Date of Award
Master of Science
Department of Engineering Physics
Christopher G. Smithtro, PhD
The radiation environment at aircraft altitudes is caused primarily by high-energy particles originating from outside the near-earth environment. These particles generally come from outside our solar system and are called galactic cosmic rays. Occasionally however, a transient solar event will also accelerate energetic protons toward the earth. If these protons reach the upper atmosphere, they produce secondary particles via collisions, resulting in increased radiation levels in the atmosphere. Air crews and electronic systems flying at high altitudes during one of these events are subjected to these increased levels of radiation which can result in health problems for personnel and soft errors in electronics. Much work has been performed to calculate radiation dose rates at flight levels due to non-solar energetic particles, however very few dose rate measurements have been made shortly after the eruption of a large solar flare. Using energetic proton data measured at geosynchronous orbits and Monte Carlo transport codes, an attempt is made to estimate radiation dose rates at different altitudes and locations during solar events. The goal is to provide accurate information about the radiation environment at high altitudes, which will allow aircraft and personnel to avoid locations where health or the mission may be negatively impacted.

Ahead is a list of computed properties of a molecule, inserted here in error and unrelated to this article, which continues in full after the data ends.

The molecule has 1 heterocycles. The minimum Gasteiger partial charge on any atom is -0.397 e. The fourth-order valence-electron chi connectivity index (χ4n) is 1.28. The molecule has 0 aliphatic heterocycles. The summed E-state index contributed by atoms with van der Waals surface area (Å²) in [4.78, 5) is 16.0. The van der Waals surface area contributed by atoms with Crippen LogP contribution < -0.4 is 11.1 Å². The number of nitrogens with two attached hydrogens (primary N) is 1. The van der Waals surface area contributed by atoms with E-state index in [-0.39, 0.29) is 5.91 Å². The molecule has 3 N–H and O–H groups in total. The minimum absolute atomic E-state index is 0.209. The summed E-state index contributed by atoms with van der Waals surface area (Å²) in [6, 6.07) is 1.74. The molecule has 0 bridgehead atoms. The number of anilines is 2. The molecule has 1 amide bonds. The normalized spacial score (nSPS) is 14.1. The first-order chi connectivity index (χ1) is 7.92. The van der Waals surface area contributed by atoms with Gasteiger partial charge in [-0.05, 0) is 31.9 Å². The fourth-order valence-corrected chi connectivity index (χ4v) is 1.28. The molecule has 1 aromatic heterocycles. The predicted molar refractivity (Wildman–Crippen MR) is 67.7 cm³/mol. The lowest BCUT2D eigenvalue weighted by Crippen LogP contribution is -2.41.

DTIC Accession Number
Sattler, Matthew P., "Prediction of Flight-Level Radiation Hazards Due To Solar Energetic Protons" (2006). Theses and Dissertations. 3360.